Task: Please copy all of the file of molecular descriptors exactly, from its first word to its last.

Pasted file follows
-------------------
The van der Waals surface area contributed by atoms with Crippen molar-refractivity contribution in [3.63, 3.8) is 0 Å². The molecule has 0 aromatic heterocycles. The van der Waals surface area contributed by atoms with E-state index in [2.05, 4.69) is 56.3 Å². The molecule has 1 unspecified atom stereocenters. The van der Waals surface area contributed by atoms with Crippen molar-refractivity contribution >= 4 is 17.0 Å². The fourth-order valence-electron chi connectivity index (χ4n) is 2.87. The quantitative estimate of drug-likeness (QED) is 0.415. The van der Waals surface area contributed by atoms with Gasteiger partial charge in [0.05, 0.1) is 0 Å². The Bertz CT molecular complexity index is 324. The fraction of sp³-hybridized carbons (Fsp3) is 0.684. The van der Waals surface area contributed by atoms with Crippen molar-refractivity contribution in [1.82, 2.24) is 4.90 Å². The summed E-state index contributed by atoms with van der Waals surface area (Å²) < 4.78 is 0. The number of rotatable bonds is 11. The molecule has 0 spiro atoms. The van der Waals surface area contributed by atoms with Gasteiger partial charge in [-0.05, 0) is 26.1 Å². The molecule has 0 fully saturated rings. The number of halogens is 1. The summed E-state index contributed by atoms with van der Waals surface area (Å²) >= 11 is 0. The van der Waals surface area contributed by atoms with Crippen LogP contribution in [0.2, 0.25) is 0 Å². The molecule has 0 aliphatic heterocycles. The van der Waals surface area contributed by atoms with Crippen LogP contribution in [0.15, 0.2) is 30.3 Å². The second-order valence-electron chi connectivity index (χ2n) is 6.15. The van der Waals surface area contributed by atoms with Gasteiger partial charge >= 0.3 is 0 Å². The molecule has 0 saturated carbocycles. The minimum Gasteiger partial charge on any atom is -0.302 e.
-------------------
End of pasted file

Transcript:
The van der Waals surface area contributed by atoms with Crippen molar-refractivity contribution in [3.63, 3.8) is 0 Å². The molecule has 0 aromatic heterocycles. The van der Waals surface area contributed by atoms with E-state index in [2.05, 4.69) is 56.3 Å². The molecule has 1 unspecified atom stereocenters. The van der Waals surface area contributed by atoms with Crippen molar-refractivity contribution >= 4 is 17.0 Å². The fourth-order valence-electron chi connectivity index (χ4n) is 2.87. The quantitative estimate of drug-likeness (QED) is 0.415. The van der Waals surface area contributed by atoms with Gasteiger partial charge in [0.05, 0.1) is 0 Å². The Bertz CT molecular complexity index is 324. The fraction of sp³-hybridized carbons (Fsp3) is 0.684. The van der Waals surface area contributed by atoms with Crippen molar-refractivity contribution in [1.82, 2.24) is 4.90 Å². The summed E-state index contributed by atoms with van der Waals surface area (Å²) < 4.78 is 0. The number of rotatable bonds is 11. The molecule has 0 spiro atoms. The van der Waals surface area contributed by atoms with Gasteiger partial charge in [-0.05, 0) is 26.1 Å². The molecule has 0 fully saturated rings. The number of halogens is 1. The summed E-state index contributed by atoms with van der Waals surface area (Å²) >= 11 is 0. The van der Waals surface area contributed by atoms with Crippen LogP contribution in [0.2, 0.25) is 0 Å². The molecule has 0 aliphatic heterocycles. The van der Waals surface area contributed by atoms with Crippen LogP contribution in [0.15, 0.2) is 30.3 Å². The second-order valence-electron chi connectivity index (χ2n) is 6.15. The van der Waals surface area contributed by atoms with Gasteiger partial charge >= 0.3 is 0 Å². The molecule has 0 saturated carbocycles. The minimum Gasteiger partial charge on any atom is -0.302 e.